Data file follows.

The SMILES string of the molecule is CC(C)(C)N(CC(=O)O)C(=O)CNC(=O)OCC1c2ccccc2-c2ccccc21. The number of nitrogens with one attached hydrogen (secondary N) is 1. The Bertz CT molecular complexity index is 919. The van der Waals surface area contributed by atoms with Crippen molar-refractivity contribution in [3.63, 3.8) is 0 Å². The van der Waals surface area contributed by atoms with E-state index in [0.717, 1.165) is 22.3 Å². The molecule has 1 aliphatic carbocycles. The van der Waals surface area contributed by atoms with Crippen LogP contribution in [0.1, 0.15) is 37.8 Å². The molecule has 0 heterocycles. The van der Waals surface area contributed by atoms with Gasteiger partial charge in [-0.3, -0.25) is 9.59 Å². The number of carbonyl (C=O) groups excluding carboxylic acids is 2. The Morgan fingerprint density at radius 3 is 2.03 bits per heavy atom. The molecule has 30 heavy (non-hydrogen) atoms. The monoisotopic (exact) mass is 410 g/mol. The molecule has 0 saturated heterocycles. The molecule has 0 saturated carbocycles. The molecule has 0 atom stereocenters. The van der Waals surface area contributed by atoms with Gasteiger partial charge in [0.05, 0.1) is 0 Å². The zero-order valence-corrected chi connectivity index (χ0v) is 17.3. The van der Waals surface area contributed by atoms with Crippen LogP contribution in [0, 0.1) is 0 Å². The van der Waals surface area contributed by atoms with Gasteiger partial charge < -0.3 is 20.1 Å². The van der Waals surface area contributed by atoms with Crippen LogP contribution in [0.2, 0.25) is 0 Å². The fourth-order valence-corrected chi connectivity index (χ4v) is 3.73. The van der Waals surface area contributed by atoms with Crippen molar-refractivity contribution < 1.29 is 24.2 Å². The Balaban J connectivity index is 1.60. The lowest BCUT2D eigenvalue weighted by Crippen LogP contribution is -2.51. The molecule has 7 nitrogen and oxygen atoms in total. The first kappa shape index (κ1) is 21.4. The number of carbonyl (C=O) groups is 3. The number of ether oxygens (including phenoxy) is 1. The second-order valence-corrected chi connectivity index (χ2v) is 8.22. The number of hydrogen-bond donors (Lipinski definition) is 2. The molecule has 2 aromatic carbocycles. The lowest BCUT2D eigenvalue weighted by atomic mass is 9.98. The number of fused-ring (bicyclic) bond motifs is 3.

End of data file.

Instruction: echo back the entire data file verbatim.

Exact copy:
The SMILES string of the molecule is CC(C)(C)N(CC(=O)O)C(=O)CNC(=O)OCC1c2ccccc2-c2ccccc21. The number of nitrogens with one attached hydrogen (secondary N) is 1. The Bertz CT molecular complexity index is 919. The van der Waals surface area contributed by atoms with Crippen molar-refractivity contribution in [3.63, 3.8) is 0 Å². The van der Waals surface area contributed by atoms with E-state index in [0.717, 1.165) is 22.3 Å². The molecule has 1 aliphatic carbocycles. The van der Waals surface area contributed by atoms with Crippen LogP contribution in [0.1, 0.15) is 37.8 Å². The molecule has 0 heterocycles. The van der Waals surface area contributed by atoms with Gasteiger partial charge in [-0.3, -0.25) is 9.59 Å². The number of carbonyl (C=O) groups excluding carboxylic acids is 2. The Morgan fingerprint density at radius 3 is 2.03 bits per heavy atom. The molecule has 30 heavy (non-hydrogen) atoms. The monoisotopic (exact) mass is 410 g/mol. The molecule has 0 saturated heterocycles. The molecule has 0 saturated carbocycles. The molecule has 0 atom stereocenters. The van der Waals surface area contributed by atoms with Gasteiger partial charge in [0.05, 0.1) is 0 Å². The zero-order valence-corrected chi connectivity index (χ0v) is 17.3. The van der Waals surface area contributed by atoms with Crippen LogP contribution in [0, 0.1) is 0 Å². The van der Waals surface area contributed by atoms with Gasteiger partial charge < -0.3 is 20.1 Å². The van der Waals surface area contributed by atoms with Crippen LogP contribution in [0.2, 0.25) is 0 Å². The fourth-order valence-corrected chi connectivity index (χ4v) is 3.73. The van der Waals surface area contributed by atoms with Crippen molar-refractivity contribution < 1.29 is 24.2 Å². The Balaban J connectivity index is 1.60. The lowest BCUT2D eigenvalue weighted by Crippen LogP contribution is -2.51. The molecule has 7 nitrogen and oxygen atoms in total. The first kappa shape index (κ1) is 21.4. The number of carbonyl (C=O) groups is 3. The number of ether oxygens (including phenoxy) is 1. The second-order valence-corrected chi connectivity index (χ2v) is 8.22. The number of hydrogen-bond donors (Lipinski definition) is 2. The molecule has 2 aromatic carbocycles. The lowest BCUT2D eigenvalue weighted by atomic mass is 9.98. The number of fused-ring (bicyclic) bond motifs is 3.